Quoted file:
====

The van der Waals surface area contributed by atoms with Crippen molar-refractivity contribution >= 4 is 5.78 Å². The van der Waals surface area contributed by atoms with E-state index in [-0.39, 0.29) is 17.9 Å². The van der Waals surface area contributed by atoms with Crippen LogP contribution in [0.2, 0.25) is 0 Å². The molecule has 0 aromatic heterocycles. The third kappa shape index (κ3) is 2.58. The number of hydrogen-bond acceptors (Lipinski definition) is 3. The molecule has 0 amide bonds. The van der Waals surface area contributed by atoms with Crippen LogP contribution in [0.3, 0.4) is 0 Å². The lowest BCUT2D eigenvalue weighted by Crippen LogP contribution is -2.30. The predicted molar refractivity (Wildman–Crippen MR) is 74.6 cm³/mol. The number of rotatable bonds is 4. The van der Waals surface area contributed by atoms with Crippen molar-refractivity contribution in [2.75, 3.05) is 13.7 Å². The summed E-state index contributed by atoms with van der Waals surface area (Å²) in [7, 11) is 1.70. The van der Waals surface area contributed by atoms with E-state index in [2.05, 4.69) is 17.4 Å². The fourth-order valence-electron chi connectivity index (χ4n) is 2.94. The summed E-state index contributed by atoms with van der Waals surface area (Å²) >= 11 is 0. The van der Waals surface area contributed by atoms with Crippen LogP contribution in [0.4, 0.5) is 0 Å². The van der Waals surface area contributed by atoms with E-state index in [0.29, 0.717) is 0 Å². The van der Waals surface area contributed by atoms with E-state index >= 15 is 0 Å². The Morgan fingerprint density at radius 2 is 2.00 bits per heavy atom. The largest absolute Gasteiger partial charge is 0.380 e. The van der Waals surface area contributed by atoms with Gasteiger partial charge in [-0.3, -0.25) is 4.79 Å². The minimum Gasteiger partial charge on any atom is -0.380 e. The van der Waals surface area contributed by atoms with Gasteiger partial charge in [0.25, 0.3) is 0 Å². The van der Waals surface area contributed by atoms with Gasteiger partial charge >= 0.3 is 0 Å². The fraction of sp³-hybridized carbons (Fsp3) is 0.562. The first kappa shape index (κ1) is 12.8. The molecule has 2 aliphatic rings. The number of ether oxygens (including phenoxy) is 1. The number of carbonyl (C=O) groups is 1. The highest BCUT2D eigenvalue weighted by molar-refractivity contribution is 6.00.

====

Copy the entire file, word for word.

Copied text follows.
The van der Waals surface area contributed by atoms with Crippen molar-refractivity contribution >= 4 is 5.78 Å². The van der Waals surface area contributed by atoms with E-state index in [-0.39, 0.29) is 17.9 Å². The van der Waals surface area contributed by atoms with Crippen LogP contribution in [0.2, 0.25) is 0 Å². The molecule has 0 aromatic heterocycles. The third kappa shape index (κ3) is 2.58. The number of hydrogen-bond acceptors (Lipinski definition) is 3. The molecule has 0 amide bonds. The van der Waals surface area contributed by atoms with Crippen LogP contribution in [0.3, 0.4) is 0 Å². The lowest BCUT2D eigenvalue weighted by Crippen LogP contribution is -2.30. The predicted molar refractivity (Wildman–Crippen MR) is 74.6 cm³/mol. The number of rotatable bonds is 4. The van der Waals surface area contributed by atoms with Crippen molar-refractivity contribution in [2.75, 3.05) is 13.7 Å². The summed E-state index contributed by atoms with van der Waals surface area (Å²) in [7, 11) is 1.70. The van der Waals surface area contributed by atoms with E-state index in [2.05, 4.69) is 17.4 Å². The fourth-order valence-electron chi connectivity index (χ4n) is 2.94. The summed E-state index contributed by atoms with van der Waals surface area (Å²) >= 11 is 0. The van der Waals surface area contributed by atoms with Crippen LogP contribution in [0.4, 0.5) is 0 Å². The van der Waals surface area contributed by atoms with E-state index in [0.29, 0.717) is 0 Å². The van der Waals surface area contributed by atoms with E-state index >= 15 is 0 Å². The Morgan fingerprint density at radius 2 is 2.00 bits per heavy atom. The largest absolute Gasteiger partial charge is 0.380 e. The van der Waals surface area contributed by atoms with Gasteiger partial charge in [-0.3, -0.25) is 4.79 Å². The minimum Gasteiger partial charge on any atom is -0.380 e. The van der Waals surface area contributed by atoms with Gasteiger partial charge in [0.25, 0.3) is 0 Å². The van der Waals surface area contributed by atoms with Gasteiger partial charge >= 0.3 is 0 Å². The fraction of sp³-hybridized carbons (Fsp3) is 0.562. The first kappa shape index (κ1) is 12.8. The molecule has 2 aliphatic rings. The number of ether oxygens (including phenoxy) is 1. The number of carbonyl (C=O) groups is 1. The highest BCUT2D eigenvalue weighted by molar-refractivity contribution is 6.00.